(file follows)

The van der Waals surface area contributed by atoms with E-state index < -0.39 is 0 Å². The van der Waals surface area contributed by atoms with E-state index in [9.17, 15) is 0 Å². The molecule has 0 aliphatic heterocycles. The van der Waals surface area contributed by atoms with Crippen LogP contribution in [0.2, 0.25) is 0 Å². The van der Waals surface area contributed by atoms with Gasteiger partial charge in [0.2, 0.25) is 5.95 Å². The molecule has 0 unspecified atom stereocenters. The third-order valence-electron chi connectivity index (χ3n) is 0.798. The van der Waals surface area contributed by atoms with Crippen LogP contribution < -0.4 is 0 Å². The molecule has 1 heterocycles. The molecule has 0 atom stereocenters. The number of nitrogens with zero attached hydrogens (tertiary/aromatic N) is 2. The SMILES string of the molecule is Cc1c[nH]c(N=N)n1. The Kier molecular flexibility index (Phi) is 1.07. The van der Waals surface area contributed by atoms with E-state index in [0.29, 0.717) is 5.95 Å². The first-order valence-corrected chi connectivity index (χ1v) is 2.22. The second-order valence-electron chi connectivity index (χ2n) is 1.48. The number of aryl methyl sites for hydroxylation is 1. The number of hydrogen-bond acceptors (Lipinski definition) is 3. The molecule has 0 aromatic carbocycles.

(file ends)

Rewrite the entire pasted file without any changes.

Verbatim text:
The van der Waals surface area contributed by atoms with E-state index < -0.39 is 0 Å². The van der Waals surface area contributed by atoms with E-state index in [9.17, 15) is 0 Å². The molecule has 0 aliphatic heterocycles. The van der Waals surface area contributed by atoms with Crippen LogP contribution in [0.2, 0.25) is 0 Å². The van der Waals surface area contributed by atoms with Gasteiger partial charge in [0.2, 0.25) is 5.95 Å². The molecule has 0 unspecified atom stereocenters. The third-order valence-electron chi connectivity index (χ3n) is 0.798. The van der Waals surface area contributed by atoms with Crippen LogP contribution < -0.4 is 0 Å². The molecule has 1 heterocycles. The molecule has 0 atom stereocenters. The number of nitrogens with zero attached hydrogens (tertiary/aromatic N) is 2. The SMILES string of the molecule is Cc1c[nH]c(N=N)n1. The Kier molecular flexibility index (Phi) is 1.07. The van der Waals surface area contributed by atoms with E-state index in [0.29, 0.717) is 5.95 Å². The first-order valence-corrected chi connectivity index (χ1v) is 2.22. The second-order valence-electron chi connectivity index (χ2n) is 1.48. The number of aryl methyl sites for hydroxylation is 1. The number of hydrogen-bond acceptors (Lipinski definition) is 3. The molecule has 0 aromatic carbocycles.